Wednesday, March 28, 2007

Nineteen Minutes by Jodi Picoult

This is another adult book that has teen appeal. Jodi Picoult is an author that appeals to a wide audience and tackles thought provoking topics. In her latest book she addresses a high school shooting (teen interest). The previously blogged book also dealt with a school shooting, but that shooting was more isolated and between three students. Picoult's novel addresses a wider attack, with the shooter rampaging through the school, killing ten people. The shooting happens within the first chapter, Peter clearly being identified as the shooter. The novel then follows the characters after that event and focuses on multiple people involved. Besides Peter there are his parents (Lacy and Lewis) who have to figure out their guilt in this event and their relationship with their son; Josie, a student who was not shot by Peter and who lost her boyfriend in the shooting; Alex, Josie's mom and a local judge; Patrick, the detective who found Peter and Josie at the end of the shooting; and Jordan, the defense attorney hired to represent Peter. All of these characters have their own drama and importance in the days following the horrific event.

It is a compelling novel, especially as it battles the affects of bullying in the shooting, an explanation that almost sounds cliched as it seems to be the root of most teens that turn into gun wielding murderers of their peers. Peter's guilt is established early on in the novel, so it is interesting to see the strategy his lawyer comes up with for getting an acquittal - an ending I prayed wouldn't come as I sympathized with the victims (nicely done on the author's part). As intriguing as I thought this book was, I felt as if those feelings only referred to half of the book. As a big fan of Picoult's novels, I was disappointed in her latest, particularly because of the writing style/layout. Because she has so many characters that she's focusing on, a page in a half or so would be on one character, and then it would change to another, and another and there was a constant transition that became slightly tiresome. But that's not my main complaint; it was relatively easy to follow those transitions. What I did not like was how one chapter was present while another was in the past. 17 years ago. Present. Then 12 years ago. Present. 1 year ago and so on. I understood the importance of these backtracks as they established character and showed relationships between the characters, but I felt as if took too much time away from the story. There are simpler ways to establish that two characters are friends rather than completely detailing the character's birth or the third grade. Part of this complaint might just be my reading preference (I prefer something more linear and straightforward) but I felt some of the back pedaling was just too much character development for my taste.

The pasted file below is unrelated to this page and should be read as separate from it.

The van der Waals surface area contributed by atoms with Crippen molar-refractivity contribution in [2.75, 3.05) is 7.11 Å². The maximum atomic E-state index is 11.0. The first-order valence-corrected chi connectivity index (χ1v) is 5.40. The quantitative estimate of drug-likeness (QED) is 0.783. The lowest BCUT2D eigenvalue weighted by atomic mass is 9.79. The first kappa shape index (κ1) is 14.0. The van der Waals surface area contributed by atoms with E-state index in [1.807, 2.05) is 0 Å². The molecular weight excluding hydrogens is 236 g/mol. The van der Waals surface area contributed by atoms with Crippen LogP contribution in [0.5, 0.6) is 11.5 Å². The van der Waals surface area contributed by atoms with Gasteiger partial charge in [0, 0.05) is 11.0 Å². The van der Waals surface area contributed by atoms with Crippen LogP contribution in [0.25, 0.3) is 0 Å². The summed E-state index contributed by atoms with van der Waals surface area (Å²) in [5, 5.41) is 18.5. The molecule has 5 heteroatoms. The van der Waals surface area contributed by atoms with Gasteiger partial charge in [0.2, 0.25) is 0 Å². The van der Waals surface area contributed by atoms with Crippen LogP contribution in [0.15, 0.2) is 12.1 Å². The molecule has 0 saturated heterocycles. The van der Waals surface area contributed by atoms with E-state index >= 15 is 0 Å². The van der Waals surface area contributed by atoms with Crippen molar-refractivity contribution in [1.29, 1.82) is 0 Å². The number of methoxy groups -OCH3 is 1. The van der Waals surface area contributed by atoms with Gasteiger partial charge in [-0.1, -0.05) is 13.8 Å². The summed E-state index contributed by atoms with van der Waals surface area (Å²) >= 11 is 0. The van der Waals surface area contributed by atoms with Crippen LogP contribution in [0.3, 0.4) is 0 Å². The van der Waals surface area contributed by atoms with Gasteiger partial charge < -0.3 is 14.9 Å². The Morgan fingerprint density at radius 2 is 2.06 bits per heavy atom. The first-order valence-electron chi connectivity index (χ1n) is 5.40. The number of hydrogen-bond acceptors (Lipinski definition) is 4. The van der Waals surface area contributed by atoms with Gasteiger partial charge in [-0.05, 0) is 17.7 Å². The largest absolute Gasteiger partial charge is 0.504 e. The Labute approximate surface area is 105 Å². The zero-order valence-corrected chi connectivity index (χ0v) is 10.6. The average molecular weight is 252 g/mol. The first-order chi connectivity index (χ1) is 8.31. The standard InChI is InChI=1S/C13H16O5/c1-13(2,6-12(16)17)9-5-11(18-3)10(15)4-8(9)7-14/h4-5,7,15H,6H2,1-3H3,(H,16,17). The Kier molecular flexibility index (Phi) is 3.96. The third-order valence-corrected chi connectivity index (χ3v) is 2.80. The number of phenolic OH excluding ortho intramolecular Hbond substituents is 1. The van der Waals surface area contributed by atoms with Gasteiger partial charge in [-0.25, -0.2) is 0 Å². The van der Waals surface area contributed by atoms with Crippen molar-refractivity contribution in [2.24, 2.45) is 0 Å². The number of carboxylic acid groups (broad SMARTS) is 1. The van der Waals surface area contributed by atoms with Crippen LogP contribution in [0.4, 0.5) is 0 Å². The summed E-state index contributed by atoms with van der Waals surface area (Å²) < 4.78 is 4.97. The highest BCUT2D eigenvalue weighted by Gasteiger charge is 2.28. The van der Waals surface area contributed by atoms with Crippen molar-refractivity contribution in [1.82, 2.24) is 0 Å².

The novel wasn't horrible, but it wasn't my favorite of Picoult. She's somewhat known for throwing in a curve ball come the end of the novel, but this time it was predictable which added to disappointment. People who like straightforward stories that go from one point to the next, won't be thrilled with this novel and it's constant visit to the past. The past does enhance the characters, but it slows the story. Overall, this was an interesting look into the aftermath of a school shooting.

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